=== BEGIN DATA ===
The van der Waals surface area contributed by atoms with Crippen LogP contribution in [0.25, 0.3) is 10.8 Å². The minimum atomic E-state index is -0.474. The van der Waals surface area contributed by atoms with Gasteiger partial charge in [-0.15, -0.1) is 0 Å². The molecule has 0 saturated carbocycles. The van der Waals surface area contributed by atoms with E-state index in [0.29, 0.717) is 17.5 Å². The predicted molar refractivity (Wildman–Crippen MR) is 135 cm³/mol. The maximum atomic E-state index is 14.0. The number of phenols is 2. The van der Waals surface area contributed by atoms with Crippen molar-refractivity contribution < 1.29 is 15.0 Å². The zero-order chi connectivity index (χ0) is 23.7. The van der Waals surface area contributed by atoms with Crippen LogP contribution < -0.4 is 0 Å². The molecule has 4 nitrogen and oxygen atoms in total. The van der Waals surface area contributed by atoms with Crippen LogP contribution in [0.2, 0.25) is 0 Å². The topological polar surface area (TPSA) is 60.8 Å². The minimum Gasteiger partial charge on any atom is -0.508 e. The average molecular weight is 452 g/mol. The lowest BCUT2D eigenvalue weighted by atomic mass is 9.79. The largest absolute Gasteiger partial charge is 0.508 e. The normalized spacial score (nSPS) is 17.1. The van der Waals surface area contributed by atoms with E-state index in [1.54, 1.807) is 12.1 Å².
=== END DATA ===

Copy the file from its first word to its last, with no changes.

The van der Waals surface area contributed by atoms with Crippen LogP contribution in [0.25, 0.3) is 10.8 Å². The minimum atomic E-state index is -0.474. The van der Waals surface area contributed by atoms with Gasteiger partial charge in [-0.15, -0.1) is 0 Å². The molecule has 0 saturated carbocycles. The van der Waals surface area contributed by atoms with E-state index in [0.29, 0.717) is 17.5 Å². The predicted molar refractivity (Wildman–Crippen MR) is 135 cm³/mol. The maximum atomic E-state index is 14.0. The number of phenols is 2. The van der Waals surface area contributed by atoms with Crippen molar-refractivity contribution < 1.29 is 15.0 Å². The zero-order chi connectivity index (χ0) is 23.7. The van der Waals surface area contributed by atoms with Crippen LogP contribution < -0.4 is 0 Å². The molecule has 4 nitrogen and oxygen atoms in total. The van der Waals surface area contributed by atoms with Crippen LogP contribution in [0.2, 0.25) is 0 Å². The topological polar surface area (TPSA) is 60.8 Å². The minimum Gasteiger partial charge on any atom is -0.508 e. The average molecular weight is 452 g/mol. The lowest BCUT2D eigenvalue weighted by atomic mass is 9.79. The largest absolute Gasteiger partial charge is 0.508 e. The normalized spacial score (nSPS) is 17.1. The van der Waals surface area contributed by atoms with E-state index in [1.54, 1.807) is 12.1 Å².